• 58.12% higher in Australia (#6)
  • 124.37% higher in Switzerland (#7)
  • 32.02% higher in the UK (joint #9)
  • 39.28% higher in the UK (joint #9)

While Portugal ranked #8 and has a lower cost of living by 8.51% – a much smaller difference than above – Spain has the higher quality of living by over 10 points on the Numbeo Quality of Life Index.

So, whether you’re a student or retiree, single or a small family, the cost of rent, food, and everyday items are likely to be more affordable in Spain than most other popular destinations for immigration.


4) Better quality of life

The temperate weather and lower cost of living combine to create a better quality of life in Spain compared to many other countries. Spanish quality of life is either higher than or roughly equivalent to most of the countries on the Numbeo Quality of Life Index. Where some other countries place higher for quality, Spain balances this out with its lower living costs and more attractive climate.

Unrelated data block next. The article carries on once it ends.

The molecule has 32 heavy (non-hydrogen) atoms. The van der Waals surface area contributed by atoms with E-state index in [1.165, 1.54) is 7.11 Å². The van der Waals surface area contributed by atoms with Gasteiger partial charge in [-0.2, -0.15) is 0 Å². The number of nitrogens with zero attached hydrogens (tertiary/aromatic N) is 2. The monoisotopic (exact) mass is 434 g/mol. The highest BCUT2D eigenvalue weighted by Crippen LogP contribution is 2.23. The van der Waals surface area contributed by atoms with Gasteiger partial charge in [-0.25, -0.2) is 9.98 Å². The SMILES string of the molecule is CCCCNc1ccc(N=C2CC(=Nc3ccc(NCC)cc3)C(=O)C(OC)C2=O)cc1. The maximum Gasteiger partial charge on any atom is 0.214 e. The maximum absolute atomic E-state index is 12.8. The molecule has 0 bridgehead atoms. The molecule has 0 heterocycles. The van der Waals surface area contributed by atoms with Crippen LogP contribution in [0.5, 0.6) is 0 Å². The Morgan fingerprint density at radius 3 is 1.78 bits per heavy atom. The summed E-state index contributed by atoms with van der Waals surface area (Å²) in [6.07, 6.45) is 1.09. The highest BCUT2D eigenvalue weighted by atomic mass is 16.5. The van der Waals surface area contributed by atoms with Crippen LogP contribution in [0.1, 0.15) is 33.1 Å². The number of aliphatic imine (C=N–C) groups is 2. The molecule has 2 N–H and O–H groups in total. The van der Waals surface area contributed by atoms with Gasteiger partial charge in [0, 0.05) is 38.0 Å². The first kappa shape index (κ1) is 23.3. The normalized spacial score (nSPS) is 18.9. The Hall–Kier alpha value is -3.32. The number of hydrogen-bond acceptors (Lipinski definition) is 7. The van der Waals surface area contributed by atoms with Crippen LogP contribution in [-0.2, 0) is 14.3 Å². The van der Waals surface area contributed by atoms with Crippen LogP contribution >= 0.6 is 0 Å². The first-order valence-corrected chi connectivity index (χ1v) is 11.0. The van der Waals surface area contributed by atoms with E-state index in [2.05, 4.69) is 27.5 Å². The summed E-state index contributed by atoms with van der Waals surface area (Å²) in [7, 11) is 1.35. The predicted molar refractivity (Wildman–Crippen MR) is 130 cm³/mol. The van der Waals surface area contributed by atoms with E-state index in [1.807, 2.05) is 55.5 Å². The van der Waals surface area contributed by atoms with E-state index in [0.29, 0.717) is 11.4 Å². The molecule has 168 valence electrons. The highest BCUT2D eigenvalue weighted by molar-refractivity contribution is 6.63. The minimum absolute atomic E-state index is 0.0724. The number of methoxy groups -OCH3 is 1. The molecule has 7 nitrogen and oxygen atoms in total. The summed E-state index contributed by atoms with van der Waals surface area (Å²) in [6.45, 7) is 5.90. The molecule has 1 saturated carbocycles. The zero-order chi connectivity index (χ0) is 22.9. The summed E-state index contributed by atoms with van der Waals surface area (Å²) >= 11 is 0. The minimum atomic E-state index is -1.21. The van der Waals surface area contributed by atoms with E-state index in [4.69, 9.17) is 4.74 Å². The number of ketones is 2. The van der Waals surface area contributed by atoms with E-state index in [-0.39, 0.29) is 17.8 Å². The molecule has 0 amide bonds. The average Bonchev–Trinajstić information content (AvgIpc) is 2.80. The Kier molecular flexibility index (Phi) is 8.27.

That’s not all, either. Spain is one of the top countries with the best healthcare provision in the world, and is also among the countries with the lowest crime rates. Being quite a safe country with an effective healthcare system, Spain is in the top five of countries with the highest life expectancy.

Contributing factors to these healthy life expectancies are the weather and diet in Spain. Being able to spend more time outdoors and stay active is better for everyone’s health, and Spain offers many opportunities in this regard. Spanish cuisine is also rather healthy, with the Mediterranean diet considered one of the best in the world to follow thanks to its focus on fresh fruits and vegetables.